I’m still disappointed that Hekate wasn’t even an option, but I’m glad they overturned the Vulcan vote… it wouldn’t have made much sense.

  • Thorsten Heil

    Hecate – The Goddess of The Underworld

  • Ira

    Brian- “its”, without an apostrophe, indicates possession. While “it’s” is a contraction for ‘it is’ or ‘it has’. I suggest you brush up on your Grade 4 English before criticizing others.

  • Danny Ellis (Ash Walker)

    After reading a this post on FB (where I ‘follow’), I was a tad surprised to read comment after comment about Pluto’s ‘sub planet’ status.

    The argument that Pluto must be a planet if it has a moon is invalid, since “a moon is a body that circles a larger planet or body”.

    To be a planet, a body must meet certain criteria, which Pluto does not.
    “1) is in orbit around the Sun
    2) has sufficient mass to assume hydrostatic equilibrium (a nearly round shape),
    3) has “cleared the neighbourhood” around its orbit.”

    Personally, I find the naming of the new ‘dwarf planet’ subclass a suitable cure to the pains of Pluto’s demotion.

    “Plutoids are celestial bodies in orbit around the Sun at a distance greater than that of Neptune, that have sufficient mass for their self-gravity to overcome rigid body forces so that they assume a hydrostatic equilibrium (near-spherical) shape, and that have not cleared the neighbourhood around their orbit.”

    Now if you’re still not happy, we have the the verb “to pluto (preterite and past participle: plutoed), which was coined in the aftermath of the 2006 IAU decision.”

    Finally, you could always report this post as spam or ‘unfriend’ me, for accepting change, & for possibly promoting it. I know it’s terribly sad, but Pluto is no longer a planet. If anyone needs a hug, there are apps for that. 😛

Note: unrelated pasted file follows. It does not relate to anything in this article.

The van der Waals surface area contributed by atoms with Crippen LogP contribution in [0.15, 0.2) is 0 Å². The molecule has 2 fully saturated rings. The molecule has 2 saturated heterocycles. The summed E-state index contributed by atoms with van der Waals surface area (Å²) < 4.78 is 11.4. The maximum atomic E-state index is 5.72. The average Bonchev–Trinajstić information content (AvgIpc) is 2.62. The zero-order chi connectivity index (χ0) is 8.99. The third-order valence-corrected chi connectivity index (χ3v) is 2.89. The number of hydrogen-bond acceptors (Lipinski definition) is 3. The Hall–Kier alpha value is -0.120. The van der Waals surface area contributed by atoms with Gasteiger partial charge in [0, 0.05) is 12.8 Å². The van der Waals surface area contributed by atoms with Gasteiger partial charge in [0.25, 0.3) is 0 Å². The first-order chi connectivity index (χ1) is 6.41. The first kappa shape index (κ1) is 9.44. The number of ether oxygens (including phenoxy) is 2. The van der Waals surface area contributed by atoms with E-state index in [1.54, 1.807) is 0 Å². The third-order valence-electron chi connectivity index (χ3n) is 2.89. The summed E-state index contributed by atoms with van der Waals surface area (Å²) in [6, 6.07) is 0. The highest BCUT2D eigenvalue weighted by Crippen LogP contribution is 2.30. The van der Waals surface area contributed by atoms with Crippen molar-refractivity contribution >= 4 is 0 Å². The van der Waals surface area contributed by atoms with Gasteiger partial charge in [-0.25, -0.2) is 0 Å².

• Hefesto

    Hey, haters, buy a τηλεσκόπιο and look for your own planets and moons… and then name them!
    And no, I have nothing to do with Hades!!!

    Hades -> Pluto
    Hefesto -> Vulcano
    Greek -> Roman

  • Ian Mackay

    Surely Cerberus is the more common form for the 3 headed underworld dog. The other form Kerberos is already used as a common computer security protocol, so it’d be nice if there was a distinction: Cerberus for the moon, and Kerberos for the protocol.

  • Jeremy Keller

    Prior to the discovery of Charon it was assumed that PLuto had no moons. Now it seems that Pluto has at least five. That piece of artwork is obviously an artist’s concept. But how would Pluto REALLY appear to an observer standing on the surface of that moon? I would really like to know this.

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  • Aleksandra

    Ara fish! Ara fish! 🙂

  • Abdullah Omar Nasseef

    I will vote the name thiviploton

  • Sam Sharp

    One hundred years ago when Abdul’Baha the son of Baha’u’llah visited Canada and America in one of his talks he clearly stated that Pluto had five moons.” Science should sustain Religion and Religion Should explain science were his other words.”